Sara Avocado

Let me tell you what it is like, so you won’t have any misconceptions… at least, this is how it is for me. Life of an immigrant. Where to start and where to end?

The weather for the past few days has been like the early spring days in Lebanon, when the winter’s cold is broken, and the heat of summer starts peeking its head in. It is hot, dry, not enough to annoy you, but enough to make you go on bicycle rides towards the beach, watch the shimmering light of the waves reflected by the sun, take off your clothes and dip for a cooldown in your underwear. That’s how it felt like for me when I was there. Many were even impressed by it, my swimming in underwear that is, for I seemed to be ‘not much of a normal girl’.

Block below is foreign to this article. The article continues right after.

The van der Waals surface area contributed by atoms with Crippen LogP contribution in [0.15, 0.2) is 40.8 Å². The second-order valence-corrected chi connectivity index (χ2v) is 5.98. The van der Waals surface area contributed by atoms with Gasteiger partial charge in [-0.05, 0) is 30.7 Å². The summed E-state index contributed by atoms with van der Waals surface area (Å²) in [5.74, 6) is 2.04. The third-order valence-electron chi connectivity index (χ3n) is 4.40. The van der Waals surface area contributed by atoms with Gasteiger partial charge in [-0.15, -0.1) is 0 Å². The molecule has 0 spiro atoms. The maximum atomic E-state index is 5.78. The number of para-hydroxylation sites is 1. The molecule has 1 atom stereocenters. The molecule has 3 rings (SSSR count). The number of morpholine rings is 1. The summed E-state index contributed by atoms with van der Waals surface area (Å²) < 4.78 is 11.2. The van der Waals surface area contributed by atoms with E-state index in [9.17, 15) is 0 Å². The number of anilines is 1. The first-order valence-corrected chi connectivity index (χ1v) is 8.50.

It’s strange though, if I really think about it, because knowing I’m not-so-typical, I am from that land, influenced by the western culture like many other people who lived there too, along with each other’s influence on one another, the actual local population. I have to admit, Lebanese people are one of the coolest people I’ve ever met: they are very open minded, they know how to dress nicely for every season and occasion, they are very artistic, not to mention very hospitable. Yes, it was for those reasons and others that I liked living there, on the Mediterranean Sea, and even though I wasn’t the most special or the most unique, I did enjoy my weirdness among the crowds.